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June 8, 2015   •   VOL. 53, NO. 11   •   Oakland, CA
Other front page stories
 
Campaign nears $32M
to aid parishes, projects

 
In Berkeley, evangelists take
to the streets
Chautauqua set for Oct. 10 at cathedral
 

All are welcome.

That's the message of representatives of the ethnic pastoral centers and communities who are planning Chautauqua — literally, the gathering of people — that will take place at the Cathedral of Christ the Light on Oct. 10.

 
Chautauqua

When:
Oct. 10

Where:
Cathedral of Christ the Light, 2121 Harrison St., Oakland

What:
Procession; Mass celebrated by Bishop Michael C. Barber, SJ; food and entertainment
 
Bishop Michael C. Barber, SJ, will celebrate Mass, which will be preceded by a procession of representatives of the ethnic communities in their national dress, and followed by entertainment and food that will showcase the diversity of Catholics in the Diocese of Oakland.

Chautauqua was born in response to the celebration of the 500th anniversary of Columbus' arrival in America, offering the opportunity to show the diversity of people in the diocese. "We need to celebrate whoever's here," Sister Felicia Sarati, CSJ, director of ethnic ministries recalled. The celebration has been held in more than a dozen parishes over the years; this will be its first celebration including Mass at the Oakland cathedral.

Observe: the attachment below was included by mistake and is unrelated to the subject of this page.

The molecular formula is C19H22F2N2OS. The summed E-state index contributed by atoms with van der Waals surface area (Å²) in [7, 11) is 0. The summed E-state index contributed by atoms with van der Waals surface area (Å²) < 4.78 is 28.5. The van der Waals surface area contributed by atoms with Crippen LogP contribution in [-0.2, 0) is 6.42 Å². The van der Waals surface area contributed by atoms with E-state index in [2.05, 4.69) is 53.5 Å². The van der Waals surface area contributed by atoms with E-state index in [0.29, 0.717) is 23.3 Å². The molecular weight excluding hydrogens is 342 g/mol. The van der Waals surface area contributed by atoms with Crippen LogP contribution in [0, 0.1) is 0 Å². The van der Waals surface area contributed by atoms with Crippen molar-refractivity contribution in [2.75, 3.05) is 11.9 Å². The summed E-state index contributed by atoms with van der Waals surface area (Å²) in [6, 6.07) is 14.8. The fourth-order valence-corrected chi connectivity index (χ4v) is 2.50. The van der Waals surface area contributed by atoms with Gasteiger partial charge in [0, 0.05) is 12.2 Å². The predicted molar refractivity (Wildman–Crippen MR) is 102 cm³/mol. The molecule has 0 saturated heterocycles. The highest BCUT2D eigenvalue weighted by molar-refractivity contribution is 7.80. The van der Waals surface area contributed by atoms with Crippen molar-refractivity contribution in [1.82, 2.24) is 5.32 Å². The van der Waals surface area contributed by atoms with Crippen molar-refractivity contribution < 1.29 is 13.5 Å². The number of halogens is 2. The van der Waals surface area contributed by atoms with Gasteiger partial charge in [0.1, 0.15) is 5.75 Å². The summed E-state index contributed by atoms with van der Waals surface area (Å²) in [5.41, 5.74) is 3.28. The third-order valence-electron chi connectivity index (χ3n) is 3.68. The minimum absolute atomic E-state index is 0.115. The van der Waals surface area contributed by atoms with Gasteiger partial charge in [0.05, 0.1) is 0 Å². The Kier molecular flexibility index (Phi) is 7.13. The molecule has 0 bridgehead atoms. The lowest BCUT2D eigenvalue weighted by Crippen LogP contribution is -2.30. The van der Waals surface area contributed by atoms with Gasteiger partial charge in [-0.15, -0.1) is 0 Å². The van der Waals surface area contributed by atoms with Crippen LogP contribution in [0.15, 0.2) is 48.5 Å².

It is more than an ethnic festival, organizers say.

"This festival is in honor of Our Lady," said Bella Comelo, a representative of the Asian Indian Catholic community. "All of us bring a statue of Our Lady."

The Polish community, for example, will bring a statue of the Black Madonna to the procession.

It is also an opportunity to be introduced and spiritually enriched by the faith practices of Catholics from around the globe.

Among the people involved in the planning are representatives of the African American, Asian Indian, Brazilian, Chinese, Eritrean, Ethiopian, Fijian, Filipino, Indonesian, Kenyan, Kmhmú, Korean, Latino, Nigerian, Polish, Portuguese, Tongan and Vietnamese communities.

Over the years, the communities have learned a lot from each other, representatives said, and they look forward to sharing the experience of the Chautauqua with all people of the diocese.

"We share our values. We bring our national treasures. For us, The Black Madonna," said Deacon Witold Cichon, who represents the Polish community. "Wherever we come from, we are here as one people."

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